Commentary Magazine


O’Malley a Loser in War on Law and Order

When Martin O’Malley turned up in Baltimore yesterday he received an unexpectedly cool welcome in the city he served as mayor for eight years. O’Malley built a reputation as a tough-on-crime liberal during his time as mayor before becoming Maryland’s governor. O’Malley cut short a trip to Europe to come home to Baltimore during the current crisis. But the man who has been giving every indication that he plans to run to the left of Hillary Clinton found that his exemplary record in making Baltimore safer is no longer a political asset among Democrats, even in his hometown. Instead of being praised for the gesture or given credit for his past efforts on behalf of public safety, O’Malley may now understand that the leftward tilt of his party puts any politician who backed tough police measures in jeopardy.

O’Malley once liked to think of himself as the Democrats’ Rudy Giuliani, a mayor who took on a seemingly intractable crime problem and triumphed over it leaving his city the better for it. But though the “broken windows” paradigm remains the gold standard of law enforcement, it has very much gone out of fashion in the party he hopes to lead next year. Just as Bill de Blasio’s election as mayor of New York City on a platform of police bashing marked a sea change in liberal opinion about crime, it appears O’Malley seems to be out of step with many Democrats, especially those in the city where his career started.

Though O’Malley has been trying to assume the role of the Elizabeth Warren surrogate in an otherwise dull and utterly predictable Democratic presidential race, it was the woman he’s seeking to supplant who struck the right note yesterday. Hillary Clinton’s somewhat anodyne remarks about the death of Freddie Gray in the hands of the police and the need to “reform” the system that blacks are protesting was better received than anything O’Malley said or did in Baltimore. Indeed, although Clinton merely issued those comments in passing during a New York fundraiser, O’Malley was accused of being an opportunist for showing up in Baltimore in the aftermath of a night of rioting.

Part of the problem here for O’Malley is that even after Clinton’s reputation for honesty took body blows from her email scandal and the revelations about conflicts of interest involving her family foundation, the former governor remains a marginal figure who can’t win for losing. But whatever small advantages he may have gotten from Clinton’s problems (and they are small because most Democrats have conclusively demonstrated that they couldn’t care less about the Clintons’ corrupt behavior), has been lost due to the fact that he’s on the wrong side of history on what has become a cutting edge issue for liberals.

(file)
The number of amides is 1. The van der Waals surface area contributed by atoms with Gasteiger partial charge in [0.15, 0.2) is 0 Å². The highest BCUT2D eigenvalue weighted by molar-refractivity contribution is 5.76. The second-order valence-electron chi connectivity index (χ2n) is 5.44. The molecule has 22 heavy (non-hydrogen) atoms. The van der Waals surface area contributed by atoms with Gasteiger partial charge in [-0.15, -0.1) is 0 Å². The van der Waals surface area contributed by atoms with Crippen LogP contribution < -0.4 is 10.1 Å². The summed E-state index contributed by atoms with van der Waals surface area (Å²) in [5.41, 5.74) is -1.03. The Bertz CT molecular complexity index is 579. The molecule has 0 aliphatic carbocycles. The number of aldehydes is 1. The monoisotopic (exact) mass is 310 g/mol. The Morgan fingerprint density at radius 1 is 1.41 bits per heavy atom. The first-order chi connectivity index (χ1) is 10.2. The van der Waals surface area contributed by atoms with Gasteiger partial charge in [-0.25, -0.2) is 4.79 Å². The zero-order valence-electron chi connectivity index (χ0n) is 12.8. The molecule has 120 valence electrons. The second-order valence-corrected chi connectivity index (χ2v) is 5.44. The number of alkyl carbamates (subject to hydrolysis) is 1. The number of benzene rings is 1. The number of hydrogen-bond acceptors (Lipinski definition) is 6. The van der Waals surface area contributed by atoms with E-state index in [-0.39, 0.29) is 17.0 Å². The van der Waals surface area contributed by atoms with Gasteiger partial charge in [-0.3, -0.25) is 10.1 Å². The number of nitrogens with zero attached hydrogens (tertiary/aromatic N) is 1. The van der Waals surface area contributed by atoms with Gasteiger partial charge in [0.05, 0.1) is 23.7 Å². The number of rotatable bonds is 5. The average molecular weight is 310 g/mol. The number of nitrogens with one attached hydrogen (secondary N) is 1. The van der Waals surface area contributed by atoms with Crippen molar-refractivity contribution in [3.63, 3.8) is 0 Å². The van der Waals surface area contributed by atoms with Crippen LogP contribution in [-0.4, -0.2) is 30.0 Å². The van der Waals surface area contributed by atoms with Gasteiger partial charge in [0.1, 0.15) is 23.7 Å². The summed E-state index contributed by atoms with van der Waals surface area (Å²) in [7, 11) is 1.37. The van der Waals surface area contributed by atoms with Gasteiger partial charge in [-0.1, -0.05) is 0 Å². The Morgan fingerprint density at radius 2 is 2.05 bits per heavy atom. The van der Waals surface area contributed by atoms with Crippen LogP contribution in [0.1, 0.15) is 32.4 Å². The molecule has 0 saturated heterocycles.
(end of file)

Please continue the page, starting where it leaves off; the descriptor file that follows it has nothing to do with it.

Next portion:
When O’Malley first became mayor of Baltimore, most Democrats knew that in order to win back the center of American politics, they could no longer concede the crime issue to Republicans. That was the conceit of the otherwise dependably liberal O’Malley’s rise in Maryland politics. But the difference between then and now is that the Democrats seem more interested in appeasing the miniscule audience that watches MSNBC rather than appealing to the broad American center.

While most Americans agree that police misbehavior is shocking and must be punished, they remain more appalled by the spectacle of a city neighborhood in the grips of a mob that no longer fears the police. Many politicians have learned the wrong lessons from what happened in Ferguson, Missouri last summer. Rather than simply assume that a controversial case is the result of racism or out-of-control police, it makes sense to wait for a sober investigation of the death of Freddie Gray in Baltimore before resuming the drumbeat of incitement against the police and the accompanying grandstanding about racism. But that isn’t stopping Democrats from sounding off about a narrative of racism. Though racism is real, it is not the answer to a broken city’s problems or the explanation for every instance of a death of a person while in police custody.

But to a political party in thrall to its left wing, that is the only possible response to riots even when they were encouraged by Mayor Stephanie Rawlings-Blake’s infamous comment about leaving the rioters “space to destroy.” Despite the ritual condemnation of mob violence from President Obama and others, contemporary liberals are more hostile to law-and-order measures than they are to riots. If Democrats are determined to repeat history and assume the pose of an earlier era in which they blamed crime on the lack of enough government anti-poverty programs, O’Malley may prove to be one of the big losers in the party’s war on law and order. But he won’t be the only one. If, as our John Podhoretz wrote in today’s New York Post, the party continues to encourage criminal behavior by “engaging in an unconscious moral subsidy for the criminal disorder we have been watching,” it is the Democrats who will ultimately suffer at the polls for this folly.

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One Response to “O’Malley a Loser in War on Law and Order”

  1. FRED EHRMAN says:

    The Democratic Party is increasingly being led by the nose by its more extreme left appendage. Thomas Hobbes is being discarded for Saul Alinsky. It all starts at the top. The result in 2016 election for president will be the mirror image of the Tea Party effect on the GOP. It will result in a pounding in the elections and a resounding Republican victory. The independents and undecided who will determine the outcome eschew perceived extremism and excused anarchy in any form. The pendulum will once again swing to the center.

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